When updating your kitchen, you may find that your kitchen sink no longer looks appropriate. If your kitchen sink is still in good condition, don't replace it --- move it instead. This will save you the expense of a new sink and you may even be able to do the majority of the work yourself in a short amount of time. So if you are ready to move your kitchen sink, first, turn off the water and then complete the following steps.
- Skill level:
Things you need
- Phillips head screwdriver
- Flat head screwdriver
- Putty knife
Inspect the area where you plan on moving the sink. Make sure there is adequate room to place the sink into the opening. Look below the cabinet at the wall and see if you have the proper hookups. You should see a pipe that is curved, called a P-Trap. You will also see two valves with knobs on them --- your hot and cold water hookups. If you do not see either of these, you will need the assistance of a plumber to help you install these.
Unscrew the faucet and knobs from your sink and remove. The screw for the faucet is generally located on the side of it and the screw for the knobs usually is located on the top of the them.
Unhook the P-Trap and water lines by unscrewing them from underneath of the sink. If you can not unscrew them by hand, use a pair of pliers to get a better grip on them.
Place a putty knife between the sink and the frame on top of the cabinet that the sink is placed into. Move your putty knife all around the sink until you have separated the sink and the cabinet. If you are having difficulty wedging the knife between the sink and the cabinet, wiggly the putty knife back and forth slightly to break the seal.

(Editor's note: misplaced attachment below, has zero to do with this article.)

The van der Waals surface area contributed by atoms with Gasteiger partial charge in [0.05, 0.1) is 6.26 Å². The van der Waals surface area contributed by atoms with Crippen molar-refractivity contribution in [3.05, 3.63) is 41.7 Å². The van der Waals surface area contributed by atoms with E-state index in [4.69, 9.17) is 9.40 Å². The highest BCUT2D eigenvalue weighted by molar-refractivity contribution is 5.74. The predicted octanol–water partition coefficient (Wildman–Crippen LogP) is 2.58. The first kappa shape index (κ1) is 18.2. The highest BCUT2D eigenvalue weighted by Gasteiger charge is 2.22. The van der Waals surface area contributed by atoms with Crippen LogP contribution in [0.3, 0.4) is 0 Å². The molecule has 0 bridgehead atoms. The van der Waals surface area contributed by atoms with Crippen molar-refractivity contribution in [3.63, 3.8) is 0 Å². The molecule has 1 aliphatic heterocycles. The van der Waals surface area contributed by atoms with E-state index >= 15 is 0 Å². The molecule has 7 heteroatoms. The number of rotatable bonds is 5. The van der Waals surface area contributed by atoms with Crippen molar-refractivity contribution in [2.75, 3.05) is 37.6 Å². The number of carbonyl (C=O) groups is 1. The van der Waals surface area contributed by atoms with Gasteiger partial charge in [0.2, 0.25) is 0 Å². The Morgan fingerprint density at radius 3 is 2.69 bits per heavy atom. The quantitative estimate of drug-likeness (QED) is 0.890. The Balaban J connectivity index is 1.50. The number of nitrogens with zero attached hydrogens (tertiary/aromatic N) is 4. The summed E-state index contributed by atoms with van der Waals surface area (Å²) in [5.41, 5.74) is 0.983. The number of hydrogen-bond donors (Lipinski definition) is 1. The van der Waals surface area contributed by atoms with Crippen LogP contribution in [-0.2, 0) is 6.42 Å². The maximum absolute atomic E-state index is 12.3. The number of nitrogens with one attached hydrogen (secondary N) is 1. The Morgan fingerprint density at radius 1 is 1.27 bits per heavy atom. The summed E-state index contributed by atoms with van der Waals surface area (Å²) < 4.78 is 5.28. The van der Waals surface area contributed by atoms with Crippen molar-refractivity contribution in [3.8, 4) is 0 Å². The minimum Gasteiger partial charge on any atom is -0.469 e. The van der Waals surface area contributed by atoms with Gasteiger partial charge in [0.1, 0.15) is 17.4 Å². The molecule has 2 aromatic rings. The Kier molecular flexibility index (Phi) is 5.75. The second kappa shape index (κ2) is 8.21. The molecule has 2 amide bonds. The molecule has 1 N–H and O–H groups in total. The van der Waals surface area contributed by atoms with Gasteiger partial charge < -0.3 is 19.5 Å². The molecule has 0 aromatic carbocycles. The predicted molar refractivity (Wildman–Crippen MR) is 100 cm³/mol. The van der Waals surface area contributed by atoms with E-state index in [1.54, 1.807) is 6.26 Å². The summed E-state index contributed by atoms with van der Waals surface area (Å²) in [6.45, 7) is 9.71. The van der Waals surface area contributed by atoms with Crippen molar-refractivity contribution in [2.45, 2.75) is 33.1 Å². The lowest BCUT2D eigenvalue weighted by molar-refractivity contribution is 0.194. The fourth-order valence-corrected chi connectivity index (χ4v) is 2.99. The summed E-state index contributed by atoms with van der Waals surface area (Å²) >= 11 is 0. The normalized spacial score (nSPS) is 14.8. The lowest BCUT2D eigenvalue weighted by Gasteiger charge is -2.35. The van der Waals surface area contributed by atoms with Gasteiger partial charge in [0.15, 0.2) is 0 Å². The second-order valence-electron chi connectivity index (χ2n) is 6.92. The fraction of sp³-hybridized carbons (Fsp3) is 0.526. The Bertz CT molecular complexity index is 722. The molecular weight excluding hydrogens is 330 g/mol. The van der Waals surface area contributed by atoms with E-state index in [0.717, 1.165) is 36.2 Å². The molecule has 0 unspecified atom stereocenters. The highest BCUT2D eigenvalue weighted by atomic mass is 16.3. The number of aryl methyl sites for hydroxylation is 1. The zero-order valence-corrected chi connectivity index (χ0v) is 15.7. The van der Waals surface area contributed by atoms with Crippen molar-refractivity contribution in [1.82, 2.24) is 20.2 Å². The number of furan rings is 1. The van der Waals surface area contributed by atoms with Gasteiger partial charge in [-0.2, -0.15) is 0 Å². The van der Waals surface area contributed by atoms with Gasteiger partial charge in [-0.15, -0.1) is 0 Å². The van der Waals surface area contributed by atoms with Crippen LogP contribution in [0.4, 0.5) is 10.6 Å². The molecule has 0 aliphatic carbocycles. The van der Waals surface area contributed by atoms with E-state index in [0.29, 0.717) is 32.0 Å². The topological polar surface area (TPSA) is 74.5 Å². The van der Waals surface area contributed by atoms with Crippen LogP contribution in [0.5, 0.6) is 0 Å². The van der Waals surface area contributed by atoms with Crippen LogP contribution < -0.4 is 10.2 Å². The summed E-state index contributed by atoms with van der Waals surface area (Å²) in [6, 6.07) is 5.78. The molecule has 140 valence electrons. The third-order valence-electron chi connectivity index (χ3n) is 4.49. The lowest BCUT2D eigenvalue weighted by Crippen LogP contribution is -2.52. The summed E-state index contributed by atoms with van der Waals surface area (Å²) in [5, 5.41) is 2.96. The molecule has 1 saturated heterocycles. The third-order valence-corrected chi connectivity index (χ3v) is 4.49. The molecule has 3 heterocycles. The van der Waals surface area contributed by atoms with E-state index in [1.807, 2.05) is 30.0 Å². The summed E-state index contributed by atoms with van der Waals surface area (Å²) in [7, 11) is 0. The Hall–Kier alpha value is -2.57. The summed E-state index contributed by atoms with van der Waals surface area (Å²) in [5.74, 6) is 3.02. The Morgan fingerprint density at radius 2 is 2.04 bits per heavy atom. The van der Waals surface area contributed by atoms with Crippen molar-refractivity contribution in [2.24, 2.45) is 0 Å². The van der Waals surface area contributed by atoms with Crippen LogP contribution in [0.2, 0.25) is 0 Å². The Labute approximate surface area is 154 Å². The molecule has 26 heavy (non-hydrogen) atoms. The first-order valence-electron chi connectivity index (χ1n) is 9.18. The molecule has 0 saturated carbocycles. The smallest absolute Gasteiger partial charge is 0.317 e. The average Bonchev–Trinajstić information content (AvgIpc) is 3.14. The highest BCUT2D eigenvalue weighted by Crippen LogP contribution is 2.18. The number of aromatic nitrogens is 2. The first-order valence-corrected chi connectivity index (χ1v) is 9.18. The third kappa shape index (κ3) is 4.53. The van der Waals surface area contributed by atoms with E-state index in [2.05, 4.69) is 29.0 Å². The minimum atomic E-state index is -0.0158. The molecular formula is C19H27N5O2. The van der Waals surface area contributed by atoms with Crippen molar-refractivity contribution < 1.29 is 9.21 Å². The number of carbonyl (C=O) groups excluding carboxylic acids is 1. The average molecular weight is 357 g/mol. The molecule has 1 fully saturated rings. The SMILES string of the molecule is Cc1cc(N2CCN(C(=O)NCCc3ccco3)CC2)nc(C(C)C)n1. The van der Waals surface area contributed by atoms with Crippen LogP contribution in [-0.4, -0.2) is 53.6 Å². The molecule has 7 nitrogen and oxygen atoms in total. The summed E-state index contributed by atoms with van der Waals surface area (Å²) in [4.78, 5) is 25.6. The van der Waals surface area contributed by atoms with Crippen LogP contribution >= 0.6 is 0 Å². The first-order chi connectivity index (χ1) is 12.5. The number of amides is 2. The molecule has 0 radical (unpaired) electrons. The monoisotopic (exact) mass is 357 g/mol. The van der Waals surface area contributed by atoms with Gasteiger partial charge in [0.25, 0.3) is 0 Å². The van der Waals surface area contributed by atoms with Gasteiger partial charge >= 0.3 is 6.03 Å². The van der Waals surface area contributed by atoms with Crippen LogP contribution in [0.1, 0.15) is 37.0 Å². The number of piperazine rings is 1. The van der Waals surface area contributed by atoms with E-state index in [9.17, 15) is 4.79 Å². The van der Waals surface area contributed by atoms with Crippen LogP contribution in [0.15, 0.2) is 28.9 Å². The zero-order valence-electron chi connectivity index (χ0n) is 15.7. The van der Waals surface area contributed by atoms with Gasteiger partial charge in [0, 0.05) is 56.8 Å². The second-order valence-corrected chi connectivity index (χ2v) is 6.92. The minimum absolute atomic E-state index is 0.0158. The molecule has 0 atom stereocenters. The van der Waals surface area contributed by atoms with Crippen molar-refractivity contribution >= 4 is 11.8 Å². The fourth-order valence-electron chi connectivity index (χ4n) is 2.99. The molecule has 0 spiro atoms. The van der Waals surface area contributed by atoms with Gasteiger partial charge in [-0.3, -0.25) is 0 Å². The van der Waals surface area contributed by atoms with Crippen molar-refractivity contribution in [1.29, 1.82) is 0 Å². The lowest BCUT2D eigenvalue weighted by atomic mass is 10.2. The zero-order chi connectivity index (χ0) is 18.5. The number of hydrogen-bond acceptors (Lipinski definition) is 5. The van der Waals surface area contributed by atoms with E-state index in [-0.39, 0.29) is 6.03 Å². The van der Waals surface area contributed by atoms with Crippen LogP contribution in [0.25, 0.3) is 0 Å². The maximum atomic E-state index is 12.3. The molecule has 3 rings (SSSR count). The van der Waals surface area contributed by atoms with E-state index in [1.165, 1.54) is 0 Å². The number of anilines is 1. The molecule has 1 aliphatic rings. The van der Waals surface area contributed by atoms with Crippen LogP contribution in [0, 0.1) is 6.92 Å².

Put caulk around the top edges of the hole where the sink is going to be moved. You only need to put a thin layer around the edges.
Gently lift the sink out of the hole in the top of the cabinet and place it into the hole where the putty is. When you are pulling the sink up, remember to do it slowly as you will have the water lines coming out of the hole as well. Remember to guide the hot and cold water lines out of their hole and into the new one also.
Use a wet washcloth to wipe around the area where the sink and the cabinet meet to remove any excess putty. It is better to remove it while it's wet because it will be harder to remove when it's dry.
Screw the sink's P-Trap onto the new P-Trap as well as screwing the hot and cold water lines, faucet and knobs back into place.
Turn the water on to make sure you are getting adequate water pressure. Also, look underneath the cabinet to ensure that the sink is draining properly.
Tips and warnings
- Kitchen sinks are generally heavy so you may need to enlist the help of a friend or relative in order to move it.
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